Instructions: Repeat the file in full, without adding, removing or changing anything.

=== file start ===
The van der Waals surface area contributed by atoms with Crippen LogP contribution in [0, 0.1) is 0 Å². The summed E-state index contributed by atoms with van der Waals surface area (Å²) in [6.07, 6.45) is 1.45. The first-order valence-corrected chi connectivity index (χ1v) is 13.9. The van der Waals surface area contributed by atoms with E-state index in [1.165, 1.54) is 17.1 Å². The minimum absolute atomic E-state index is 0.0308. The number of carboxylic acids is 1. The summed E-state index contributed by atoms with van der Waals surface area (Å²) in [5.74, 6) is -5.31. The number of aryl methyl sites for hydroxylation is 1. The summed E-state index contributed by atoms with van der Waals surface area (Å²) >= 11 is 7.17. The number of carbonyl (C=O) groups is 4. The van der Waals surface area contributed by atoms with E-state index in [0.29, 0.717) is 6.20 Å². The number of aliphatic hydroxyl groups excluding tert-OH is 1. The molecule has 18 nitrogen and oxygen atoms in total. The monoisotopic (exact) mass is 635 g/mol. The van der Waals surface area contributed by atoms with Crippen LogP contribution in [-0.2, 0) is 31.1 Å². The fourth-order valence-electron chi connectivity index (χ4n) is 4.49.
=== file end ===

The van der Waals surface area contributed by atoms with Crippen LogP contribution in [0, 0.1) is 0 Å². The summed E-state index contributed by atoms with van der Waals surface area (Å²) in [6.07, 6.45) is 1.45. The first-order valence-corrected chi connectivity index (χ1v) is 13.9. The van der Waals surface area contributed by atoms with E-state index in [1.165, 1.54) is 17.1 Å². The minimum absolute atomic E-state index is 0.0308. The number of carboxylic acids is 1. The summed E-state index contributed by atoms with van der Waals surface area (Å²) in [5.74, 6) is -5.31. The number of aryl methyl sites for hydroxylation is 1. The summed E-state index contributed by atoms with van der Waals surface area (Å²) >= 11 is 7.17. The number of carbonyl (C=O) groups is 4. The van der Waals surface area contributed by atoms with E-state index in [0.29, 0.717) is 6.20 Å². The number of aliphatic hydroxyl groups excluding tert-OH is 1. The molecule has 18 nitrogen and oxygen atoms in total. The monoisotopic (exact) mass is 635 g/mol. The van der Waals surface area contributed by atoms with Crippen LogP contribution in [-0.2, 0) is 31.1 Å². The fourth-order valence-electron chi connectivity index (χ4n) is 4.49.